SBM Offshore and Imodco’s Ammonia CALM Terminal design has been granted Approval in Principle (AiP) by DNV. SBM Offshore first deployed the buoy technology in 1959, and in 2014 created subsidiary Imodco to handle its CALM terminal business. The technology may be well proven, but this is the first time it has been applied to shore-to-ship (and vice-versa) liquid ammonia transfer. For ammonia production projects in remote locations – or even those projects where no port infrastructure is possible – offshore mooring presents a huge opportunity to reduce impacts.
The Catenary Anchor Leg Mooring (CALM) or Single Point Mooring (SPM) system is a buoy that performs the dual function of keeping a tanker moored and transferring fluids, from tanker to shore -and vice-versa- via a subsea pipeline, while allowing the ship to weathervane…They are used for a variety of applications, water depths and vessel sizes ranging from small product carriers to Very Large Crude Carriers (VLCC).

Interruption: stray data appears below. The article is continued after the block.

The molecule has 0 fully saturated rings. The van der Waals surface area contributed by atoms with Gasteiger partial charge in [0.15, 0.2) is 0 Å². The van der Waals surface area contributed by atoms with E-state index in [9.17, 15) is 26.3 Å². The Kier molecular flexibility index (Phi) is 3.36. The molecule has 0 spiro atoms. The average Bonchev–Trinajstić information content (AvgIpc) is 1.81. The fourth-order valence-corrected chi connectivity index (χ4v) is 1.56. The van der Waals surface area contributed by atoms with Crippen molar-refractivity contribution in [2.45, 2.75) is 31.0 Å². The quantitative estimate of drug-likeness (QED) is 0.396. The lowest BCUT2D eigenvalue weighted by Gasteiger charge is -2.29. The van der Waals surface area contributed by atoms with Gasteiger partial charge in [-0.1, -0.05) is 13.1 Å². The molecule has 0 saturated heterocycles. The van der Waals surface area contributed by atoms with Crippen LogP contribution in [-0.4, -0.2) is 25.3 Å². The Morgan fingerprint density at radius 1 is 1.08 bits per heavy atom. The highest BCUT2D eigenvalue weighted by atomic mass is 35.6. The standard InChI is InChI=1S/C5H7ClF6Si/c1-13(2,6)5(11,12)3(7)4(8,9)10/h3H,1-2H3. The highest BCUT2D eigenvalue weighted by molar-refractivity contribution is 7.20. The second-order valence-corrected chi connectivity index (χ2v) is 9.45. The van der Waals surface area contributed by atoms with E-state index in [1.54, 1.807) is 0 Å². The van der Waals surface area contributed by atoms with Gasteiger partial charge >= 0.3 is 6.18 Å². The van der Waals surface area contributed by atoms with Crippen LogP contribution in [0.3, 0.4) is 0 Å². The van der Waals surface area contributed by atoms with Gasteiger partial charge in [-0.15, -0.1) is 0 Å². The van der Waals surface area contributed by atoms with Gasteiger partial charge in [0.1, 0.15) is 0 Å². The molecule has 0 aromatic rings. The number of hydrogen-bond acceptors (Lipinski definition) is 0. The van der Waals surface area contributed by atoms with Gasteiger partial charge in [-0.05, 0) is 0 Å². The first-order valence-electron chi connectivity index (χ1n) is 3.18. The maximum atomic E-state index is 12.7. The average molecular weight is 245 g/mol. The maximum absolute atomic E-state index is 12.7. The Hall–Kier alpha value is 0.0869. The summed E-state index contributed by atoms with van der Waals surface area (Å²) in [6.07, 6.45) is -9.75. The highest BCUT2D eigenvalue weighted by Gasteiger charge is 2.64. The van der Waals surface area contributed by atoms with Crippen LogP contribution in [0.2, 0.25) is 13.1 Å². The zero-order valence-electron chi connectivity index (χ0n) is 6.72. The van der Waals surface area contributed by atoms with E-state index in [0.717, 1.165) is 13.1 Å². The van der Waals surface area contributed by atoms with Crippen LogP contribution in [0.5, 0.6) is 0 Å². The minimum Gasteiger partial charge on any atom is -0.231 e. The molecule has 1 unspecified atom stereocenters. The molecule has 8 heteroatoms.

CALM systems are securely anchored offshore, permitting cargo operations to continue in almost all weather and sea conditions. Floating hoses, which rotate around the SPM terminal with the tanker, connect the ship’s cargo manifolds to the SPM. Other hoses connect the underside of the SPM to the submarine pipelines at the seabed via a Pipeline End Manifold (PLEM).Technology explanation & applications, from Imodco’s website
This May we reported that ECONNECT Energy would deploy its “jettyless” ammonia transfer terminal in Vietnam, enabling export of renewable ammonia from a project being developed by The Green Solutions. ECONNECT’s IQuay technology was first deployed for LNG transfer in 2017, and was also designed to work with liquid carbon dioxide and ammonia.